Plantar Warts Risk Factors – Symptoms – Causes – Treatment

By Walkrite Foot Clinic February 16, 2018

Plantar warts are grainy, hard growths which usually appear on the balls or heels of your feet and other areas which feel the most pressure. This pressure can also cause the plantar wart to grow inwards beneath the thick and hard layer of the skin. HPV or Human Papillomavirus are the main causes for plantar warts and this type of virus enters the body through breaks, tiny cuts, and weak spots on the bottom of your leg. Treatment is not a must for most of the plantar warts and is not a very serious health concern. But plantar warts can cause pain and discomfort. If the home remedies or self-care treatments are ineffective, then visiting a doctor will be the best choice.

• Tenderness or pain when standing or walking.
• A fleshy, small, and rough grainy growth on the bottom of your feet.
• Callus or hard thickened skin present over a well-defined spot on the skin. This is the spot where the plantar wart has grown inwards.
• A lesion which interrupts the ridges and normal lines in the skin of your feet.
• Wart seeds which are small blood vessels or black pinpoints.

The cause of plantar warts is due to the infection by HPV in the outer layer of the skin on the sole of the foot. Over 100 different types of HPV exist, but only some of them will cause warts on your feet. Other kinds of HPV will cause warts on other parts of the skin or on mucous membranes.
The immune system for different people responds differently to the HPV. Everyone who comes in contact will not get affected by plantar warts. People in the same family will react differently to the virus. The virus will not be transmitted directly from one person to another and so they aren’t highly contagious. The virus may be contracted when you walk barefoot around the swimming pool or locker rooms. There is a chance for more warts to appear if the virus spreads from the 1st site of infection.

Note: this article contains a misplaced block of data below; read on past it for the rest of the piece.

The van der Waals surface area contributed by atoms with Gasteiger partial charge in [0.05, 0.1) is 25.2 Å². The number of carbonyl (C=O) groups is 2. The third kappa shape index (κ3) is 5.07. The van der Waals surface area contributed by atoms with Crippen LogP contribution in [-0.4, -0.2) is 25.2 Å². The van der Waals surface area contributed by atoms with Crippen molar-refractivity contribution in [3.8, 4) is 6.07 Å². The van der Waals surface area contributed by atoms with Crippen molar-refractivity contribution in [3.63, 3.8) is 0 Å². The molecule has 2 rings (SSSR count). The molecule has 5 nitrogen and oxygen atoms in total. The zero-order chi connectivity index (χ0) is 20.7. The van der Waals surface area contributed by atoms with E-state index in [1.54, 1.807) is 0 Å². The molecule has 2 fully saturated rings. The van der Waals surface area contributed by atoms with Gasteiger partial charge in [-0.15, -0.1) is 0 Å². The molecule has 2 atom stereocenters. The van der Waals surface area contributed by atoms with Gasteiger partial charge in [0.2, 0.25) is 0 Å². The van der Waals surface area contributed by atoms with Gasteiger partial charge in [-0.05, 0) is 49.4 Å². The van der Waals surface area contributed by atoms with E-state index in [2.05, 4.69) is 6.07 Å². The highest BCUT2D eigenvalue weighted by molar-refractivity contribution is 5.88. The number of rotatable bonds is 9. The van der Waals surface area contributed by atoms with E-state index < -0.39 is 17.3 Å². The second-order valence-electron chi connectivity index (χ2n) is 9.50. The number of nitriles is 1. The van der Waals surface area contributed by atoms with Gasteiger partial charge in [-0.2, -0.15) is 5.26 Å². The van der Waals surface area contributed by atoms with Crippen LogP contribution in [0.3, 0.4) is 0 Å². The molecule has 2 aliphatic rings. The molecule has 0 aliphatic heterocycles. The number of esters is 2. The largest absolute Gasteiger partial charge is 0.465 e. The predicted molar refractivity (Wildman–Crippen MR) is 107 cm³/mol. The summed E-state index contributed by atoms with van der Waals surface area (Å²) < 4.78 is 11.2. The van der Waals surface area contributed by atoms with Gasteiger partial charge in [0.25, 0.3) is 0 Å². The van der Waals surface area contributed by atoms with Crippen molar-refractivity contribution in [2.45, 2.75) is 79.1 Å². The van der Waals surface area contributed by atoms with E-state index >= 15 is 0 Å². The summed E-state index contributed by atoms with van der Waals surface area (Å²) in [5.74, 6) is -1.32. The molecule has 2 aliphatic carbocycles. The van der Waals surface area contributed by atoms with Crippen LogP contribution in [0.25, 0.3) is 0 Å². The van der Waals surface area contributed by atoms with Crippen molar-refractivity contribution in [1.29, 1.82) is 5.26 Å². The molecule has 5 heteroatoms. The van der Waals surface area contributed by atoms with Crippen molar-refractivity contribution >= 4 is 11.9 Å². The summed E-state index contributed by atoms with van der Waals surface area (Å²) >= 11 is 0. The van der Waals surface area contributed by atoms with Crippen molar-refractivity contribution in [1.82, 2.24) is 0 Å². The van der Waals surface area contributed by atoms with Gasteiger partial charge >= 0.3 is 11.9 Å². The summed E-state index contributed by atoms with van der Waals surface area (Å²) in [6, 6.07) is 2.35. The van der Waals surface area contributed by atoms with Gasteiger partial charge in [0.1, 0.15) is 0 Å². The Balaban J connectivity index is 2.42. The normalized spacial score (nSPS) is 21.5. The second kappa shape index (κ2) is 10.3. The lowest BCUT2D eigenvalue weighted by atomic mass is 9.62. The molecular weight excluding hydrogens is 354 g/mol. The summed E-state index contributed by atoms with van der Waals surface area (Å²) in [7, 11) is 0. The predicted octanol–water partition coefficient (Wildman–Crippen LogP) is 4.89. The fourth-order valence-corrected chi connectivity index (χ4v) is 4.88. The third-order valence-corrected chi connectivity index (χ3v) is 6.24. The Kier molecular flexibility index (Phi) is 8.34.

Risk Factors
This particular kind of plantar wart can affect mostly among teenagers and children, people with weak immune system, people who suffered from plantar warts in the early stages and also among the people who walk barefoot around the locker room or pools.

• Examine the lesions
• Checking the signs of dark pinpoint dots and paring the lesion with a scalpel.
• Remove a small portion of the lesion and send it to a laboratory for analyzing.

Most of the warts disappear without any treatment but many take up to a year or two. But some of them might be severe and so treatments will be recommended by your doctor. This includes the treatment with strong peeling medicine or salicylic acid. Cryotherapy or freezing medicine is another treatment method recommended by many doctors. Surgical treatment may be recommended if the above methods are ineffective.

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